More concern over Melbourne costs

Podium, Australian GP 2010

Podium, Australian GP 2010 

 © The Cahier Archive

Melbourne's Lord Mayor has told Australian newspaper The Herald Sun that the city could become the first to walk away from a grand prix when the current deal with Formula One Management expires in 2015.

Currently, Victorian state tax payers subsidise the race by more than $40m and this figure is set to rise. Lord Mayor Robert Doyle said: "In 1996 (when Melbourne took over the Australian GP from Adelaide) corporate sponsorship was far more generous than it is today but the race still needed to be underwritten by about $1.7 million. Last year it was $50m…

"Fast forward to 2015. Though the documented benefits for the city may include hundreds of millions of dollars of advertising value and tens of millions of dollars of local revenue, an event that will draw between 250,000 and 300,000 people over three days will come at a cost that will approach 70m taxpayer dollars.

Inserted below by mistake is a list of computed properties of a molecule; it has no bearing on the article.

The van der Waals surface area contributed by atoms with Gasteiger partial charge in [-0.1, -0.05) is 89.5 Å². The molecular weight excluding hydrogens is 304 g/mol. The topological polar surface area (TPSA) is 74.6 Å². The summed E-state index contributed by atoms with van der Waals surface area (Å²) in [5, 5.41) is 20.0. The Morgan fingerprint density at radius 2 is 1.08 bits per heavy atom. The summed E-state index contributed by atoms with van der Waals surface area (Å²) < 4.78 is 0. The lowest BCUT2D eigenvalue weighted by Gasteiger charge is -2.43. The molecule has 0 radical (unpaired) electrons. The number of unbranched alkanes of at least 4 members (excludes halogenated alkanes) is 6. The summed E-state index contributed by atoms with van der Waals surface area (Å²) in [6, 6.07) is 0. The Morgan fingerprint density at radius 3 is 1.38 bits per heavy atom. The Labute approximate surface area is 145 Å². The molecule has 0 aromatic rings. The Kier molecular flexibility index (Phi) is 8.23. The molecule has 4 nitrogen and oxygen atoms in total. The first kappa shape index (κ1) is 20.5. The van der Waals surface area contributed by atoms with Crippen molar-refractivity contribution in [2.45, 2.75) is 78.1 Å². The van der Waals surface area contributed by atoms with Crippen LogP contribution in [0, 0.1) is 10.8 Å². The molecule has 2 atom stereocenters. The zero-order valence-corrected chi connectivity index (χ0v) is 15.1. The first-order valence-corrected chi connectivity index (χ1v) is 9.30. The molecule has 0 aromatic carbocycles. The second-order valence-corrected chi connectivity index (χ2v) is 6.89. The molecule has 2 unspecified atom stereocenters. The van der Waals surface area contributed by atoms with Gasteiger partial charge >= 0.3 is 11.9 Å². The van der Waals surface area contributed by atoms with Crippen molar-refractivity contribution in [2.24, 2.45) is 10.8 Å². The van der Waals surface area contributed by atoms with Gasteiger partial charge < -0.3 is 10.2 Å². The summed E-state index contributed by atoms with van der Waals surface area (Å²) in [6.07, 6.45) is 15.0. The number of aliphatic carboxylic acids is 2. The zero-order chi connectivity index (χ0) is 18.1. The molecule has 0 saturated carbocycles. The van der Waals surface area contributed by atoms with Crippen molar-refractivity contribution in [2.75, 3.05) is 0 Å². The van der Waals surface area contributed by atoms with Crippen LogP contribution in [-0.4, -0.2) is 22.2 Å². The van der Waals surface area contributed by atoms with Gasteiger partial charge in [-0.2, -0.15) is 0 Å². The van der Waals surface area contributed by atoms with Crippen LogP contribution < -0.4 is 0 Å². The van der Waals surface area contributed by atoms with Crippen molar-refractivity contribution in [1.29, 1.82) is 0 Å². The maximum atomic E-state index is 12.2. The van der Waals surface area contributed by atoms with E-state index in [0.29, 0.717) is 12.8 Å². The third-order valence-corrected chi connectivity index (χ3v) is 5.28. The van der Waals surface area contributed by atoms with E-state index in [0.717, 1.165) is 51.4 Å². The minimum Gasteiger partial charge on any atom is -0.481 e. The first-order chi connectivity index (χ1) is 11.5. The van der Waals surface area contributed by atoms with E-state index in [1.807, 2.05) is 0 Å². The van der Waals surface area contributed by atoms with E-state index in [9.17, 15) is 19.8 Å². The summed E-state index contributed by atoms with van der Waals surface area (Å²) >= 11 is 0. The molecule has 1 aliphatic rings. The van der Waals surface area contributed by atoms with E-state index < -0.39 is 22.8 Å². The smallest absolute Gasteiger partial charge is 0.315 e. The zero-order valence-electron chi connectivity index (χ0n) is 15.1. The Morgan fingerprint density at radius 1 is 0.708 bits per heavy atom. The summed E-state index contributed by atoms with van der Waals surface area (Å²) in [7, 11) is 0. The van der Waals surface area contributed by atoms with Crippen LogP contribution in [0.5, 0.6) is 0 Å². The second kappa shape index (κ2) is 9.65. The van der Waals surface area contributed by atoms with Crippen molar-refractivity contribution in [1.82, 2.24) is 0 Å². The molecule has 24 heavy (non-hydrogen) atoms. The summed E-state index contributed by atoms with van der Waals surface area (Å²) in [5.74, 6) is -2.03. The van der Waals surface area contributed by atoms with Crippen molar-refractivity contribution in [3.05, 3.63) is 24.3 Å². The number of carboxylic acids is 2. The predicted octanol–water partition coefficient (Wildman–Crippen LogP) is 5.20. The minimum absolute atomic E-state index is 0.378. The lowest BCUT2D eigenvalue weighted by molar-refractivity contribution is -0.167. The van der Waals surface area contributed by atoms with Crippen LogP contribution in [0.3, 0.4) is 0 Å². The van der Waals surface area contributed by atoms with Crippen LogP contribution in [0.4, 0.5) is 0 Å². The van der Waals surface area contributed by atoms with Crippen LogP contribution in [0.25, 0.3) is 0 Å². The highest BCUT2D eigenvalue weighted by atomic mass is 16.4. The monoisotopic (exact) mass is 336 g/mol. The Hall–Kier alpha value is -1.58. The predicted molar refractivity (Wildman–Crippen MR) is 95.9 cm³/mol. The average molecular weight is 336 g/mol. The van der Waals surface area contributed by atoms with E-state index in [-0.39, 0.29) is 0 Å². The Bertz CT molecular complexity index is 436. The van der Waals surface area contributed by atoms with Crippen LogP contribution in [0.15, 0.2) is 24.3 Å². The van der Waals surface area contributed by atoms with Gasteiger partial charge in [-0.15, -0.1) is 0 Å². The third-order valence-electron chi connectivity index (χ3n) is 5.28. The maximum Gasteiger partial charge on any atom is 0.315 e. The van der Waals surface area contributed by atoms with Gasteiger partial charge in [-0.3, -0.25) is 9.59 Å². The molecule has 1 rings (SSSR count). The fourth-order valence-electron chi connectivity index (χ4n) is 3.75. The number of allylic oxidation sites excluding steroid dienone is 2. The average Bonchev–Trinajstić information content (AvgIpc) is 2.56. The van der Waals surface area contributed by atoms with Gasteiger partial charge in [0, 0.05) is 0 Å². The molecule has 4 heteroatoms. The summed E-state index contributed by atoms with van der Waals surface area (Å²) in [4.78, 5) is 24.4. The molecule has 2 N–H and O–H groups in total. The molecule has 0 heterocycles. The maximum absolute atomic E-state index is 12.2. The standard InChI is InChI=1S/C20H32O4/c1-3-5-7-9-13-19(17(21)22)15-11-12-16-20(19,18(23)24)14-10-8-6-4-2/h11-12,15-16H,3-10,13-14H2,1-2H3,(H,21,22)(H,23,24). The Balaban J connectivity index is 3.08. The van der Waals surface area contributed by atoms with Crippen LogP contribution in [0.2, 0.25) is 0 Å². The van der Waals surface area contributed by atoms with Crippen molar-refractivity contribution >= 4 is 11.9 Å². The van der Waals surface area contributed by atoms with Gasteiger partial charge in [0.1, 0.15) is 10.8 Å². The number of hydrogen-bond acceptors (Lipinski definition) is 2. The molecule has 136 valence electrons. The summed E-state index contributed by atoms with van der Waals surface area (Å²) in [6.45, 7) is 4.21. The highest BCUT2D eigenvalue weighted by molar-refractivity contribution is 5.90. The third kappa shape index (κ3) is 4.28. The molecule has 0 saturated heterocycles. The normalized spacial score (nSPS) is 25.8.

"It's the old argument: pay up front but get many times the value of the upfront payment in downstream economic benefits. For most events that formula is persuasive. But $70m?"

Speaking of the future possibilities, the mayor talked about either upgrading Albert Park, hosting a night race at a purpose-built track, moving the event to Sydney or Perth or walking away from the race altogether with the calendar slot going to a different country."

"The final possibility is that we decide that it has been 20 fantastic years, the benefits to the city and the state have been enormous, but the cycle has run its course. My judgement would be: Get ready. Time's up."

Australian GP chief Ron Walker has responded by saying that race organisers are doing their utmost to limit the state burden.

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